As much as the COVID-19 pandemic was an unprecedented medical challenge for hospitals, it was also an economic one. In response to COVID-19, many hospitals closed outpatient departments and postponed or canceled elective visits and procedures, which impacted their financial viability.
“In the absence of robust and sustained governmental support, almost all hospitals will experience financial difficulties,” said a Viewpoint by population health sciences experts from Weill Cornell Medical College in New York City that was published last May in JAMA. “But hospitals that are smaller, independent, rural, and have critical access status are particularly at risk.”
Coauthors Dhruv Khullar, MD, MPP, Amelia M. Bond, PhD, and William L. Schpero, PhD, recently shared additional insights on hospital financial health in an email interview with ACP Hospitalist.
Q: In general, what have been the top financial challenges for hospitals during the pandemic?
A: Hospitals in the United States have been forced to contend with two simultaneous shocks during this public health emergency. First, they must invest in the resources and infrastructure needed to effectively respond to the pandemic, including extra beds, staff, and personal protective equipment. Second, they are struggling with decreased revenue as demand for other services has fallen; many hospitals have also had to curtail or cease nonemergent and elective care at various points in recent months.
While some hospitals can absorb the financial shock of the pandemic, not all have the resources to do so. As we noted in our Viewpoint, financial performance varies considerably across U.S. hospitals. In 2018, hospitals in the 25th percentile had an operating margin of −4.4%; those in the 75th percentile had an operating margin of 8.4%. Our sense is that rural and smaller hospitals, as well as those that primarily treat Medicaid beneficiaries, are likely to be most at risk financially.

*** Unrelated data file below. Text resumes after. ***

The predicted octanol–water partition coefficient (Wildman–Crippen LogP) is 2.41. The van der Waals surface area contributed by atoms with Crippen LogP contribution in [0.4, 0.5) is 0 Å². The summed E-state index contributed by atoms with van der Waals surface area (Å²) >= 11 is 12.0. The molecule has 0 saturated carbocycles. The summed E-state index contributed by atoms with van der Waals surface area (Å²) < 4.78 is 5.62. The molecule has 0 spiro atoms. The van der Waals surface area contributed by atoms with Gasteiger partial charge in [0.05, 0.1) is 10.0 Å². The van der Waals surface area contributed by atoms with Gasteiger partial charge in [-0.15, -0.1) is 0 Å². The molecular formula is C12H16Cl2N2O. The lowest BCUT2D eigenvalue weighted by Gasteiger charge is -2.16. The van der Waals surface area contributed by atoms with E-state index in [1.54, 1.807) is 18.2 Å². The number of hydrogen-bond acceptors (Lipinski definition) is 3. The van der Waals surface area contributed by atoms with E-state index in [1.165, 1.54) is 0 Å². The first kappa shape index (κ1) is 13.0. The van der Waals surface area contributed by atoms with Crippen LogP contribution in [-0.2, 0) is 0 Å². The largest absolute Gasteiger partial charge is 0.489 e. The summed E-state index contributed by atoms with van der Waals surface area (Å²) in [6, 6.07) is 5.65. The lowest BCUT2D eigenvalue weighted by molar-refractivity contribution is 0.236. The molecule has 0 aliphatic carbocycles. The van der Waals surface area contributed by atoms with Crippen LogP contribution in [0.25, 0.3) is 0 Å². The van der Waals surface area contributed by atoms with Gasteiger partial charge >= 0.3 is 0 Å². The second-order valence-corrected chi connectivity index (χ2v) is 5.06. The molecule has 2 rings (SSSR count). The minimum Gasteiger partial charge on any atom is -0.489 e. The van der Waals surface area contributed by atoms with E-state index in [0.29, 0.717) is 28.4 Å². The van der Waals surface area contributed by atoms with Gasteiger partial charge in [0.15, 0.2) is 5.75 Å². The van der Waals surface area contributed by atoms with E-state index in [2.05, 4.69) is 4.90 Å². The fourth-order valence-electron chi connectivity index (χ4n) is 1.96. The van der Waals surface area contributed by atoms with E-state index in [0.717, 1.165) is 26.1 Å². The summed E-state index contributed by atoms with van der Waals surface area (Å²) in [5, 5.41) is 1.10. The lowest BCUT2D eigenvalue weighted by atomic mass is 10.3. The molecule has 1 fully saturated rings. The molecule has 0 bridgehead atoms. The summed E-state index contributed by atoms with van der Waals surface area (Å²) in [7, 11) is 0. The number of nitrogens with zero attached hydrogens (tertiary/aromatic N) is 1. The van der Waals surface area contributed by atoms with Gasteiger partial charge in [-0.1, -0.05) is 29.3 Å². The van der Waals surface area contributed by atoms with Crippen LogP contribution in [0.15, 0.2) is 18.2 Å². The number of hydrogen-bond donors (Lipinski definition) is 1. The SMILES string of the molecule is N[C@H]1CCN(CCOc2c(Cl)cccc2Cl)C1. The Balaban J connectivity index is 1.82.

Q: You wrote the Viewpoint in May. What has happened since?
A: While many hospitals remain financially vulnerable, we know there was a significant rebound in health care service volume over the summer. By the end of the third quarter, admissions had recovered to about 95% of baseline and year-to-date hospital revenue was down only 1.7%. Nevertheless, it will take some hospitals an extended period of time to recover from the large shock endured at the beginning of the pandemic. At the moment (in late December), there is little evidence on how hospitals are faring during this fall wave, but it seems likely that hospital revenues took another hit in the fourth quarter.
Q: How have the financial effects varied across hospitals?
A: We hypothesized that smaller, rural, and safety-net hospitals would be the most at risk financially during the pandemic because of their underlying vulnerabilities. At this point, we have limited empirical evidence on whether this hypothesis has borne out. What we do know is that even though hospital revenues exhibited a significant rebound overall in the third quarter, that rebound was not distributed uniformly—there will still be many hospitals that will experience negative margins for 2020 and will not have the reserves needed to cover their losses.
Q: What might happen as a result?